By Rev. Dr. Kenji Akahoshi, Resident Minister
|Expanding Awareness & Acceptance
The American Sangha comes from many diverse religious, ethnic, and cultural backgrounds.
As such, we should not assume a familiarity to the Japanese perspective that comes with the
Jodo Shinshu teachings. As I relate more traditional stories and familiar terms in Buddhism, I will be
suggesting some expanded definitions. These definitions are not more correct. Our expanding
awareness means that these additional interpretations may be more inviting and inclusive and
provide a clearer, more contemporary meaning to traditional stories.
The Nembutsu, Namo Amida Butsu, is the heart of Shin Buddhism. It is not just a verbal
expression, it is an experience of life. It has been described as our main practice. But this
description can lead to confusion. My own journey to grasp the essential meaning of the
Nembutsu, led me to the study of spiritual (transpersonal) psychology, some 35 years ago. This
major branch of psychology has been heavily influenced by Buddhist concepts, in order to
understand the human relationship to the spiritual realm. I began to see a parallel of modern,
English words with 13th century Japanese terms. I realized that Shinran’s appreciation of Amida’s
Compassion, could be understood as receiving the efforts of many others. This was different from
an attempt to achieve some ideal spiritual status. As I began to find many common, daily
conditions to express my appreciation, my life got better. I modeled my grandmother’s
appreciation of common, ordinary things (arigattai). This shift from “please” to “thank you” was a
very practical way of understanding that the Namo Amida Butsu, is a deep expression of
gratitude, rather than a petition or prayer for something else.
Hopefully, many of you have taken this suggestion to become aware of many common
situations to say “thank you.” As our daily desires (“please”) decreases, our gratitude (“thank
you”) increases. Joy is the sign that we are on the right path. A progressive, step-wise approach is
important in any learning process. The 8-Fold Path is the classic model of steps in Buddhism. The
next step would be to interchange “thank you” with “Na Man Da Bu.” This provides a familiar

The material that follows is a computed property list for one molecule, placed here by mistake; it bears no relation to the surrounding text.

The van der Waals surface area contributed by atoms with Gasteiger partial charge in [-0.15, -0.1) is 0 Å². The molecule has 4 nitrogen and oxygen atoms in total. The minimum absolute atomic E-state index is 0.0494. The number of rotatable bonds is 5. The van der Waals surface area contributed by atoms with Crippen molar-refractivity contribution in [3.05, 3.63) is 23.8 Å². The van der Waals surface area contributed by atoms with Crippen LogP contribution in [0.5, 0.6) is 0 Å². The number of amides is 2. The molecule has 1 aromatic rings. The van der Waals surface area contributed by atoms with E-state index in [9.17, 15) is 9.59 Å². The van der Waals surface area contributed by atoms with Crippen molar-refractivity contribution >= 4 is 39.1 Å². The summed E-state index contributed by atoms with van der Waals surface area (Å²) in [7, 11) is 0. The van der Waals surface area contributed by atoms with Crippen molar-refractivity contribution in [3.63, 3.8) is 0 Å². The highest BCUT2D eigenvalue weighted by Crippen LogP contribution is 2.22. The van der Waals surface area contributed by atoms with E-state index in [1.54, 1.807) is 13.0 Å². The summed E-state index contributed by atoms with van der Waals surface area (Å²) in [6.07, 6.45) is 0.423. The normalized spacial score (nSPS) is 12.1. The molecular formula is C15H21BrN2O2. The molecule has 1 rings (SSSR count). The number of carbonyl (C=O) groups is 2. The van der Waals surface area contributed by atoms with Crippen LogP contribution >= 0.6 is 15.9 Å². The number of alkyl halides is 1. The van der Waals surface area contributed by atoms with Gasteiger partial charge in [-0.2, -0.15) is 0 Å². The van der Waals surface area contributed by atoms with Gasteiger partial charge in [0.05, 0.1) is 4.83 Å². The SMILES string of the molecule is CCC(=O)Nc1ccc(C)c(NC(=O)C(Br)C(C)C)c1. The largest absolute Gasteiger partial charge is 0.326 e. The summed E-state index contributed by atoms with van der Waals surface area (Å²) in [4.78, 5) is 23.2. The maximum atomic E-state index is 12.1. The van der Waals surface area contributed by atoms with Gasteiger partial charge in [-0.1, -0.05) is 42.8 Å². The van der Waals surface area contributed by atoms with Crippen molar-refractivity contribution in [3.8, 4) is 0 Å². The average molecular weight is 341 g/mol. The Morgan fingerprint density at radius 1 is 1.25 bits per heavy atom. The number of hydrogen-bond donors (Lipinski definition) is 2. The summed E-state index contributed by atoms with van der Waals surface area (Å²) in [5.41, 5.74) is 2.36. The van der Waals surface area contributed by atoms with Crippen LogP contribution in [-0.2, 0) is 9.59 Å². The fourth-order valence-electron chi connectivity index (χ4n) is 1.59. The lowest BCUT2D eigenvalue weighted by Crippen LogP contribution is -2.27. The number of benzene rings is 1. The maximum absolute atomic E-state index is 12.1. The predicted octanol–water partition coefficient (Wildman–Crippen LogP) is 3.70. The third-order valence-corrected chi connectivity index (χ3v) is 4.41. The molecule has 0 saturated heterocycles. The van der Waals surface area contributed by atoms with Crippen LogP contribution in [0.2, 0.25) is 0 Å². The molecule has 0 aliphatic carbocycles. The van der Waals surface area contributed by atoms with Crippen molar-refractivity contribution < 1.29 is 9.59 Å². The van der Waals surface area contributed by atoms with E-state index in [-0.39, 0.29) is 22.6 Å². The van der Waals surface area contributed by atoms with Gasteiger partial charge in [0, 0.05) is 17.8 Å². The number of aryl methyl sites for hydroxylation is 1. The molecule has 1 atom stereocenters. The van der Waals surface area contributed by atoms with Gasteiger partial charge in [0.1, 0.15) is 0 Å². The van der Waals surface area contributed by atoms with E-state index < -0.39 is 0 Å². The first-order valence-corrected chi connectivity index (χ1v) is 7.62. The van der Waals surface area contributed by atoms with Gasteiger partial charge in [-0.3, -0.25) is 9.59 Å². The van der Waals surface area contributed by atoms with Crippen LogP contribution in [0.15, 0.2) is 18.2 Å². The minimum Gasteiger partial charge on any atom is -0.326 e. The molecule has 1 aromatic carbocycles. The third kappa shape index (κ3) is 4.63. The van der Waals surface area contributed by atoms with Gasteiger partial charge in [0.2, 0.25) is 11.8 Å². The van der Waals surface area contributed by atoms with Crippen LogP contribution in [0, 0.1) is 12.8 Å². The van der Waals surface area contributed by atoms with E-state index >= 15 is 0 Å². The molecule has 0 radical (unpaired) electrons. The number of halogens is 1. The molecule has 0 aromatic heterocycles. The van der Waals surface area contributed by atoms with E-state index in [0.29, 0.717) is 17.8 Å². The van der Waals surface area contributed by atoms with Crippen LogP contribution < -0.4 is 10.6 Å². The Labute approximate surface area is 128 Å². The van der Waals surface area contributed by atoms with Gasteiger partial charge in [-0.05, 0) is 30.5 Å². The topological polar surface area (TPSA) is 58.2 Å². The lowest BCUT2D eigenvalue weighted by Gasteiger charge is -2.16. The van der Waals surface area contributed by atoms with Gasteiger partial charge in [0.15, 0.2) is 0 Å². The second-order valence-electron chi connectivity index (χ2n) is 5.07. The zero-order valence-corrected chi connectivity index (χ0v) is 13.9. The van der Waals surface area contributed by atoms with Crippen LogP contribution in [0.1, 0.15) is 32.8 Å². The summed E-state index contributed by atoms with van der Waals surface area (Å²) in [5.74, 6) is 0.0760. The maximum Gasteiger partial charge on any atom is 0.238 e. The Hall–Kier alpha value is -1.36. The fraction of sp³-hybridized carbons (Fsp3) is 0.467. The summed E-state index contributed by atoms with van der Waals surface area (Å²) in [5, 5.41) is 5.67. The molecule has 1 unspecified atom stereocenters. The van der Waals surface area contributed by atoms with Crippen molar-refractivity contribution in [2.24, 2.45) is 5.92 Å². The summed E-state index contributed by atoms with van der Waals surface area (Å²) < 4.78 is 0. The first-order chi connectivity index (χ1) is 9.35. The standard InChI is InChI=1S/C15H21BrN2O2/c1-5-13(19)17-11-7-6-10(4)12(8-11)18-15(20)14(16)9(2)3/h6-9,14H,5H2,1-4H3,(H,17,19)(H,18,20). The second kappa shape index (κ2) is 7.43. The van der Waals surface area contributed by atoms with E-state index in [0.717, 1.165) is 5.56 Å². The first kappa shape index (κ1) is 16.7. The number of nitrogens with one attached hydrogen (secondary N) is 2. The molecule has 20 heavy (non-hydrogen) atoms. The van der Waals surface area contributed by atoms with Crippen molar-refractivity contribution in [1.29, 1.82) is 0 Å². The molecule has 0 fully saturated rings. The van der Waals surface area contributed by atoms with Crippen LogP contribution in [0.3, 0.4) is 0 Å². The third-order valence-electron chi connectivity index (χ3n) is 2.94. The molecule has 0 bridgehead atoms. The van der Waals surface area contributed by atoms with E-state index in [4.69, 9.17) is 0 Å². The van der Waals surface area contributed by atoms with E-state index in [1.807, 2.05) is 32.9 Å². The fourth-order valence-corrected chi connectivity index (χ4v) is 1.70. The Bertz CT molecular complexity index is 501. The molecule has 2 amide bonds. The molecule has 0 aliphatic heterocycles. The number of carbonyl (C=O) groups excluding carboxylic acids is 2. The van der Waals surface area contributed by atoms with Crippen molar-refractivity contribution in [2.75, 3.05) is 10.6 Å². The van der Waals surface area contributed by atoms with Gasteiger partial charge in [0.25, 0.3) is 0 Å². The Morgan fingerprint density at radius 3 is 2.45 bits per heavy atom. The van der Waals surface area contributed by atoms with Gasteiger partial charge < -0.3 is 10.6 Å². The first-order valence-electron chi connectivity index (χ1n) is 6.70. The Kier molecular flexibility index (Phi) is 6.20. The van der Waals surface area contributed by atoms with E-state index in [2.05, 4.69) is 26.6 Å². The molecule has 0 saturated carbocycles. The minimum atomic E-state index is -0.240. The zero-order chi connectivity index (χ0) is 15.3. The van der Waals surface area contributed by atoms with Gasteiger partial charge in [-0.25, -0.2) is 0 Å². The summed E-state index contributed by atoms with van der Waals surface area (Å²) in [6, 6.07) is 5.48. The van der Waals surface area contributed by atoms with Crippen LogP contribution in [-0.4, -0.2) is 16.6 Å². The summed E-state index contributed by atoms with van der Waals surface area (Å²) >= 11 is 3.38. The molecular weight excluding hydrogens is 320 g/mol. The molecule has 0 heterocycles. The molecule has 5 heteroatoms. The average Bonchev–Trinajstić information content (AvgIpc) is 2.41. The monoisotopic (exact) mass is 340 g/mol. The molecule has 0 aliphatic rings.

experience of Namo Amida Butsu and expands our awareness beyond a mental definition of
The 18th or Primal Vow in the Larger Sutra, is the fundamental mythology that presents the
Nembutsu. Shinran demonstrated his integrity in interpreting this sutra within his own experience.
His personal honesty challenged the methods maintained by the monastic, Tendai traditions of Mt.
Hiei. He therefore left Mt. Hiei to follow Honen. Although he was honoring the teachings of his
master, Honen, Shinran’s interpretation is significantly different. Shinran’s interpretation of the
Nembutsu is validated by the research and practices of transpersonal psychology. A basic need
of any human is to be accepted by a greater group. From our primitive roots, it has been essential
for humans to survive as a member of a tribe or group. The Buddha relates this in the myth of the
Bodhisattva Dharmakara becoming Amida Buddha. The Primal Vow assures all sentient beings of a
spiritual awakening without any conditions.
Think about your activities of a given day. I know I always think about my appearance when
leaving my home. Even when I’m dressing casually, I make sure that I’m not too casual and not
too dressed up. I want to be acceptable. Our young people seemed to be obsessed, with
belonging to a group. This is a natural instinct of humans.
We have an image of Amida Buddha in statue or picture form. He is leaning forward to
accept us. His robe is open to expose his heart to us. He has the hand gestures (mudras) that
convey the message of acceptance. We are reminded of his assurance of accepting us, just as
we are. The Nembutsu is our affirmation of this acceptance and our response of gratitude for this
basic human need.
What would be greater than to belong to a group or sangha, whose principle value is to be
accepted? Of course, as humans, we have our limits of acceptance. Yet, this is our ideal. It is
something we strive for. Being good over bad, or right over wrong, has its challenges. And so is
accepting others and being accepted.
I have found this quality of friendliness and acceptance very prevalent at this temple. Many
visitors and new members have expressed a similar view. I want to acknowledge this trait that is so
natural to many of this sangha, that it may not be recognized. Let us expand this acceptance of
others, especially toward those who may appear different from each of us. This is the Nembutsu
working both ways. By accepting others, each of us fulfills the need to be accepted ourselves.
Namo Amida Butsu.
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